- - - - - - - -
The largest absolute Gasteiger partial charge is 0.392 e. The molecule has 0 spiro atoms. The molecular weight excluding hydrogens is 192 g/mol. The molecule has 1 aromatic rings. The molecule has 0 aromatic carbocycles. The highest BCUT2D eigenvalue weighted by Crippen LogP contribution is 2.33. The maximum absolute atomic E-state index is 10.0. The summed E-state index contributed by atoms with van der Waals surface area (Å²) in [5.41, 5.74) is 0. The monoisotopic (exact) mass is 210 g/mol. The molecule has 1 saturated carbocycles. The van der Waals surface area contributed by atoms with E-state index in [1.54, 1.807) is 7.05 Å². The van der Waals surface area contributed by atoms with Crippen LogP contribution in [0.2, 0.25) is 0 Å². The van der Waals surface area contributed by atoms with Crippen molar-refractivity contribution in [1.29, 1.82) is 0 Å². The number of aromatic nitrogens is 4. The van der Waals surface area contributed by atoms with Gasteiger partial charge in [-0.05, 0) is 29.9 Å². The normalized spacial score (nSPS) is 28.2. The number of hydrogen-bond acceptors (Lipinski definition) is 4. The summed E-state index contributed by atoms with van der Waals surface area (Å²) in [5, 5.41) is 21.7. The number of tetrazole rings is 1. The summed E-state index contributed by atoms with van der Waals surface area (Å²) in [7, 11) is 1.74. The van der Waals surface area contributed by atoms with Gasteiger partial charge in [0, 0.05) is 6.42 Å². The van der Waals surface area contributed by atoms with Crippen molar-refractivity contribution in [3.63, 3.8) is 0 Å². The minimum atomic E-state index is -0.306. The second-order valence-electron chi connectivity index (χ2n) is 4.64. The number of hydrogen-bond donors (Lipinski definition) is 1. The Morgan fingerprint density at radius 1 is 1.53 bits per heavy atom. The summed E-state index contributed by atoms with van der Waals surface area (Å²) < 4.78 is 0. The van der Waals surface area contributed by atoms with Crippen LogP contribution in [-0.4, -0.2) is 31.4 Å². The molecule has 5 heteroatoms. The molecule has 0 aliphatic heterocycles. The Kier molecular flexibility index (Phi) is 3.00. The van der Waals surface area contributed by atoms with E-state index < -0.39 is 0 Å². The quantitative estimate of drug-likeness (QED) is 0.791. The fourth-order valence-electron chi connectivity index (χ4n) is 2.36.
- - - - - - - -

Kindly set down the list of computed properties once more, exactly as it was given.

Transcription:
The largest absolute Gasteiger partial charge is 0.392 e. The molecule has 0 spiro atoms. The molecular weight excluding hydrogens is 192 g/mol. The molecule has 1 aromatic rings. The molecule has 0 aromatic carbocycles. The highest BCUT2D eigenvalue weighted by Crippen LogP contribution is 2.33. The maximum absolute atomic E-state index is 10.0. The summed E-state index contributed by atoms with van der Waals surface area (Å²) in [5.41, 5.74) is 0. The monoisotopic (exact) mass is 210 g/mol. The molecule has 1 saturated carbocycles. The van der Waals surface area contributed by atoms with E-state index in [1.54, 1.807) is 7.05 Å². The van der Waals surface area contributed by atoms with Crippen LogP contribution in [0.2, 0.25) is 0 Å². The van der Waals surface area contributed by atoms with Crippen molar-refractivity contribution in [1.29, 1.82) is 0 Å². The number of aromatic nitrogens is 4. The van der Waals surface area contributed by atoms with Gasteiger partial charge in [-0.05, 0) is 29.9 Å². The normalized spacial score (nSPS) is 28.2. The number of hydrogen-bond acceptors (Lipinski definition) is 4. The summed E-state index contributed by atoms with van der Waals surface area (Å²) in [5, 5.41) is 21.7. The number of tetrazole rings is 1. The summed E-state index contributed by atoms with van der Waals surface area (Å²) in [7, 11) is 1.74. The van der Waals surface area contributed by atoms with Gasteiger partial charge in [0, 0.05) is 6.42 Å². The van der Waals surface area contributed by atoms with Crippen molar-refractivity contribution in [3.63, 3.8) is 0 Å². The minimum atomic E-state index is -0.306. The second-order valence-electron chi connectivity index (χ2n) is 4.64. The number of hydrogen-bond donors (Lipinski definition) is 1. The Morgan fingerprint density at radius 1 is 1.53 bits per heavy atom. The summed E-state index contributed by atoms with van der Waals surface area (Å²) < 4.78 is 0. The van der Waals surface area contributed by atoms with Crippen LogP contribution in [-0.4, -0.2) is 31.4 Å². The molecule has 5 heteroatoms. The molecule has 0 aliphatic heterocycles. The Kier molecular flexibility index (Phi) is 3.00. The van der Waals surface area contributed by atoms with E-state index < -0.39 is 0 Å². The quantitative estimate of drug-likeness (QED) is 0.791. The fourth-order valence-electron chi connectivity index (χ4n) is 2.36.